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Allyson Kapin 9 min read

Three Strategies to Plan Campaigns and Engage Supporters

As a consultant to nonprofits, I get calls and emails daily from organizations are who are looking to market their online campaigns, grow their email list, and raise more money. Often they are looking for a quick fix, which is just bad strategy and frankly a waste of money. When you focus on one-off marketing campaigns (even if they are done through multiple channels) that don’t have a long shelf life, you see a quick bump and everyone at the organization is jumping for joy. But once the marketing has stopped, everything goes back to normal. Your web traffic, sign up rates, media coverage, and donations level out pretty quickly. Sound familiar?

This is why it’s important that nonprofits start focusing more on long term campaigns and multichannel marketing plans to engage their base and keep supporters feeling inspired and motivated to take action and be a part of your movement. Here’s some tips to get you started in planning your long term campaigns.

Develop a One-Year Campaign Calendar

Determine what campaigns you want to tackle over the next 12 months. Note, this should be very strategic and not filled with 12 different campaigns that have little connection to each other. I call that “here and there” campaigning because you are so busy launching several campaigns that you aren’t able to focus on anything very meaningful. You also run the risk of bombarding your supporters with too many asks around different campaigns, which ultimately burns them out. Instead focus on up to three signature campaigns that your supporters are excited about and develop a calendar that outlines:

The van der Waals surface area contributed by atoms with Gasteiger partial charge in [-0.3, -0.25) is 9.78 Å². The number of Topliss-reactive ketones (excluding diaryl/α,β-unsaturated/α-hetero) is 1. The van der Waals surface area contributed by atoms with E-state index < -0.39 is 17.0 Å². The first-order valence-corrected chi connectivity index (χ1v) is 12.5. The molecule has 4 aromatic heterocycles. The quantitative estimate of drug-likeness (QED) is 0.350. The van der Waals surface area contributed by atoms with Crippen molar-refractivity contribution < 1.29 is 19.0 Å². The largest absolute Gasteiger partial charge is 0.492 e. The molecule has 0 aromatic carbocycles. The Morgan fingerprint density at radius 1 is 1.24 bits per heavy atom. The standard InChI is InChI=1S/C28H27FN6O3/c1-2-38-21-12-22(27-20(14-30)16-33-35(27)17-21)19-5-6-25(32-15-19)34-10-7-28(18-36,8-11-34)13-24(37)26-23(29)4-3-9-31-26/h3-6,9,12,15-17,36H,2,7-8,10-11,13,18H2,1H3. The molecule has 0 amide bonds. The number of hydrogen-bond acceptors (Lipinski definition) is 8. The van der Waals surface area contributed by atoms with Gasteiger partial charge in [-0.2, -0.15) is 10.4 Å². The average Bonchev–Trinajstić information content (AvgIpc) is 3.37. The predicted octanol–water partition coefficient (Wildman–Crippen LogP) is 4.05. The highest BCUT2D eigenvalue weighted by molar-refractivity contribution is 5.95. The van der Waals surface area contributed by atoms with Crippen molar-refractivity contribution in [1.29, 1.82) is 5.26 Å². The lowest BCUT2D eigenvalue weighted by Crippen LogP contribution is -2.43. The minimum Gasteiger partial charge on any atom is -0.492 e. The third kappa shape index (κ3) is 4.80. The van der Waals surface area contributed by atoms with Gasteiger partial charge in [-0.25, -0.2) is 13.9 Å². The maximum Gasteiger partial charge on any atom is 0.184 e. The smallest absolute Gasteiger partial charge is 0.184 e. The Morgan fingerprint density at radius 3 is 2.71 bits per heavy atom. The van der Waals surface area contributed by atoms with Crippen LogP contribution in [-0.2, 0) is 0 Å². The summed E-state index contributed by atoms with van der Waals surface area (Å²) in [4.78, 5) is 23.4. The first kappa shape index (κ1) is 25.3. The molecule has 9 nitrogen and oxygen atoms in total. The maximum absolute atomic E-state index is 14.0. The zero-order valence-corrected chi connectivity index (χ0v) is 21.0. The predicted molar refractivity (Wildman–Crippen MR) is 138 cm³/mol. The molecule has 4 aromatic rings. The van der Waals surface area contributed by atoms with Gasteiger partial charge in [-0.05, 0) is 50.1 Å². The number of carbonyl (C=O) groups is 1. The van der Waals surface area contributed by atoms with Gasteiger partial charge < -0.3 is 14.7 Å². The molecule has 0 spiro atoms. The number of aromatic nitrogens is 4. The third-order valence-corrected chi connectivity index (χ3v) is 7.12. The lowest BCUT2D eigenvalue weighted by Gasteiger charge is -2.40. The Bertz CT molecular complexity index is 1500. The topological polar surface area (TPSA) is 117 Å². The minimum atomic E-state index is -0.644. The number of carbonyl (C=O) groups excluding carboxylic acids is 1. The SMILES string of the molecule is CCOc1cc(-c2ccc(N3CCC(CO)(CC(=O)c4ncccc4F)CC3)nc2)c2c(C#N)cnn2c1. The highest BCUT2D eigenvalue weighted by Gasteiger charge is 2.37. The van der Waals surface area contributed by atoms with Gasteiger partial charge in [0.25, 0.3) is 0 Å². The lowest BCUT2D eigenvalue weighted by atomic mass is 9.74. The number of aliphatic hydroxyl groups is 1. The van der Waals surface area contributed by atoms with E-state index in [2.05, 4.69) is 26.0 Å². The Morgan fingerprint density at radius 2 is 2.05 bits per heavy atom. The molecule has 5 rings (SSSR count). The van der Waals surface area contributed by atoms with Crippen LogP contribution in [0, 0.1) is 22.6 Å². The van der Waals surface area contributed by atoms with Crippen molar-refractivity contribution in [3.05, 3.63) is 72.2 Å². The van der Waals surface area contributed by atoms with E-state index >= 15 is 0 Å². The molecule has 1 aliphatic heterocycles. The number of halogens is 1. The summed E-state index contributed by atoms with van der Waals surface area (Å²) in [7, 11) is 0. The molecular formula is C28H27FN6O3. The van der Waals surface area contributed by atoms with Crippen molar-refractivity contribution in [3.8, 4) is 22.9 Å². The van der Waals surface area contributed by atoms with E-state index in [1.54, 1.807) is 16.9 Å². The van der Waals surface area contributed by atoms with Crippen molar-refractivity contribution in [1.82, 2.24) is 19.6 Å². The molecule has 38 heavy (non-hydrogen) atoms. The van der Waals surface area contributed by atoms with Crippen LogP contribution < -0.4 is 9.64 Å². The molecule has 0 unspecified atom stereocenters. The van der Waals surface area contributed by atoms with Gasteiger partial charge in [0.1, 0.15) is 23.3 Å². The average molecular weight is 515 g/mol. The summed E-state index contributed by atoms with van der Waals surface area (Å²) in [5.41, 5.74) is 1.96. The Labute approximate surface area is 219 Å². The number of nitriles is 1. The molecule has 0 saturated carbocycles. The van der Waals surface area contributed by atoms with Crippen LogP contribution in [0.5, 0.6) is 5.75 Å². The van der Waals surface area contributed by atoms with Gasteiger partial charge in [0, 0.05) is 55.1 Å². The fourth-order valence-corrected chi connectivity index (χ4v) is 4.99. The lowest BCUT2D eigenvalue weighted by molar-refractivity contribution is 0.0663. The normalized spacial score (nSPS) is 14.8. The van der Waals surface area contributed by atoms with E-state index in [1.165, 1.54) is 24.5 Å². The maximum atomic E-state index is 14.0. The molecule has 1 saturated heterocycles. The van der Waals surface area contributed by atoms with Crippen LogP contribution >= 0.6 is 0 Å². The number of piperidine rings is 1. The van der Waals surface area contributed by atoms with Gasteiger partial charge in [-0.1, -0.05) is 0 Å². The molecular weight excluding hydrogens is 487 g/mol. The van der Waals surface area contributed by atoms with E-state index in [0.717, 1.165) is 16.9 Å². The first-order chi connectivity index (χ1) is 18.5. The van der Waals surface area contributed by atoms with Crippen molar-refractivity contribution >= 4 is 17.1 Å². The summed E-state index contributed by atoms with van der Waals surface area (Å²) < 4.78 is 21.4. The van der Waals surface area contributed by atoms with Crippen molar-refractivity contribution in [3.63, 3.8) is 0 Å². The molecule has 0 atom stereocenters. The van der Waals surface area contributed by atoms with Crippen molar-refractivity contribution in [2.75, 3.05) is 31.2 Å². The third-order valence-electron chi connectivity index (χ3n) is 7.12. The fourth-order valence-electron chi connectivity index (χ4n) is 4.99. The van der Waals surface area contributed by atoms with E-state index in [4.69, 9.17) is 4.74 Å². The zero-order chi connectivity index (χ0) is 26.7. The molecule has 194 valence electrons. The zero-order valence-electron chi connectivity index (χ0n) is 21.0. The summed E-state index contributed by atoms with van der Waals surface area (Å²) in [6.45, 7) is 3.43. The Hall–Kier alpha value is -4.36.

• Monthly actions. Determine the types of actions supporters can take online and on the ground. For example, signing petitions, pledges, sharing your petitions or content on social networks and with their friends, family, and colleagues. You can also plan photo and caption contests on Facebook, Pinit contests on Pinterest, organize protests, and house parties,
  • Fundraising appeals. How can your members financially help support the movement? Ask them to help fund a major ad buy around an urgent moment in the campaign. Get a major donor to match supporters dollar for dollar up to a certain amount. Do a homepage hijack. And of course don’t forget to map out your year-end fundraising campaign.
  • A/B testing. This is a great way to understand your list better and what resonates with them to take an action. Use A/B testing to test subject lines, graphics, donation landing page forms, etc.
  • Campaign updates. Don’t just send supporters emails or tweets asking them to take action or donate money. Tell them how they are making an impact. Is the campaign gaining momentum? If you are working on an advocacy campaign, is an important legislative bill about to be passed or is it in danger of not being passed. Be honest and don't try and spin a loss as a win.
  • Volunteer opportunities. How can your supporters volunteer their time to help spread the campaign or support your work?
  • Content updates across your online channels including your website and social network accounts. You know the old saying content is king? Let’s reframe that – good, compelling and informative content that is broken up into digestible chunks is king. Long winded, boring, wonky content is useless because people won’t read it.